In Memoriam: John Dourley, 1936-2018

A Personal Tribute by Daryl Sharp
Father John Patrick Dourley Jungian analyst and Oblate priest, dies at age of 82, June 25, 2018.

John DourleyI heard yesterday that Father Dourley had died in his analyst chair at home in Ottawa, apparently of a heart attack. This news is a real shock. He was my own age (well, a few months younger; June to my January), a treasured friend for some seventy years. We met accidentally when we were 12; our families both had cottages in a suburb of Ottawa. The next time I was aware of John was in 1975 when he showed up at the Zurich Jung Institute, where we both trained as analysts. His graduate thesis was C. G. JUNG AND PAUL TILLICH: The Psyche As Sacrament, the first of four tomes by him that Inner City Books published and he modestly claimed were unreadable. Later John joined the Ontario Association of Jungian Analysts, and often stayed with me in Toronto for local meetings.

John had some health problems, but death did not seem imminent. All in all, John’s demise is an unexpected but timely reminder of my own mortality. I spoke to him just two weeks ago and he was his usual irreverent and chipper self.

Although John was sometimes uncomfortable in the bosom of the Catholic Church, he was able to reconcile his priestly calling with Jung’s tenets, and he wrote eloquently of them both in published books and academic lectures in North America and abroad. As an Oblate priest and introverted thinking type, he never abandoned either his early Jesuitical training or his midlife love of Jung, though to his skeptical peers they might appear to be irreconcilable opposites. This dissonance he explored in his next book, THE ILLNESS THAT WE ARE: A Jungian Critique of Christianity. I often asked him how he escaped sanctions from the Vatican. He said he was “too far under the radar.” Another time he said the Vatican wouldn’t know where Ottawa is.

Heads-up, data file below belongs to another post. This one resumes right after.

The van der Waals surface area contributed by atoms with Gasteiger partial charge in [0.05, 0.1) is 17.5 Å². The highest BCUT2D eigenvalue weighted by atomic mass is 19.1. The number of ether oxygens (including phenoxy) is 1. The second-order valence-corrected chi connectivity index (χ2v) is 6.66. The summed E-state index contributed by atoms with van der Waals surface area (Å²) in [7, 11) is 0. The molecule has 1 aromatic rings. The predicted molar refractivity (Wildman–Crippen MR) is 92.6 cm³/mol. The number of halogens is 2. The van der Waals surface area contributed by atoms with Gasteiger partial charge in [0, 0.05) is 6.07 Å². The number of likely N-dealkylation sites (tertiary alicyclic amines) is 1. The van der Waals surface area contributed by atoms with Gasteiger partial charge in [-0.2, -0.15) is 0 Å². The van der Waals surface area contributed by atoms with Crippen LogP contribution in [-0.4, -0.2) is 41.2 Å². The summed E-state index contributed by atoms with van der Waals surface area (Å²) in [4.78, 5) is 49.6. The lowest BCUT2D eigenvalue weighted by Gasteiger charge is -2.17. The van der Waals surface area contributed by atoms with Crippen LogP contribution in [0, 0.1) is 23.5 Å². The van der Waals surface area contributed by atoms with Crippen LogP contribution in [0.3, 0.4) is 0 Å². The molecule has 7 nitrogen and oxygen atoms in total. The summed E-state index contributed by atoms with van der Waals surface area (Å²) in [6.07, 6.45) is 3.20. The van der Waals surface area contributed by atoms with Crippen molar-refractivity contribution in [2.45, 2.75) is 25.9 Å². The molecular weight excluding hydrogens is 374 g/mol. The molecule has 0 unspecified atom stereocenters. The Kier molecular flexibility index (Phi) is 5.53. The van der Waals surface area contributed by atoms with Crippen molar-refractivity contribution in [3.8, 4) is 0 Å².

John was a very human priest, not at all “holier than thou.” He was witty; he was kind and generous. Everything he said, did or wrote was authentic. His favorite tipple was Canadian Rye whiskey, usually in moderation, but during our training he was more than once found wandering in a drunken stupor and rescued by his Canadian fellow students (Fraser Boa, Marion Woodman, Chuck Schwartz and myself). He was always grateful to us, but never embarrassed by such events, which he wryly welcomed as a chance to become familiar with his alcoholic puer shadow, otherwise kept on an intellectual tight leash. I mention this with great affection, to show that John was equally at home, equally authentic, in pulpit or pub. He admired women, but true to his vows he admired at a distance, for which we gently teased him. Somewhat in retaliation he wrote LOVE, CELIBACY AND THE INNER MARRIAGE, which again Inner City Books published, showing that his clerical constraints were compatible with Jung’s concept of individuation. Years later, his reservations about the Church were thoughtfully explored in the last book of his I published, A STRATEGY FOR A LOSS OF FAITH.

One time when he came to Toronto I devilishly took him to a ritzy “executives’ club” where nubile young babes danced naked and would sit on your lap for $50. John took it all in unfazed, and the joke was on me when I lost my precious Clint Eastwood hat to an emboldened lady dancer. The women thought John was real cute and urged him to buy a lap dance, but stopped bugging him when I told them he was a man of the cloth. John admonished me for that, saying he could handle himself and added with a twinkle, ”It is a ripe ground for redemption.”

Indeed, Father John always seemed to be twinkling like a Welsh gnome or an Oz-like wizard, whether skiing in the Alps or listening intently to a lecture by Marie-Louise von Franz on the compensatory eruption of Thomas Aquinas’s unconscious at the end of his long life (as persuasively argued in her AURORA CONSURGENS), which incidentally, in all conscience, John could not accept.

John Patrick “Father of All” Dourley was a singular character: more, he had character. He will be sorely missed by all who knew him, especially his colleagues and analysands.

Inner City Books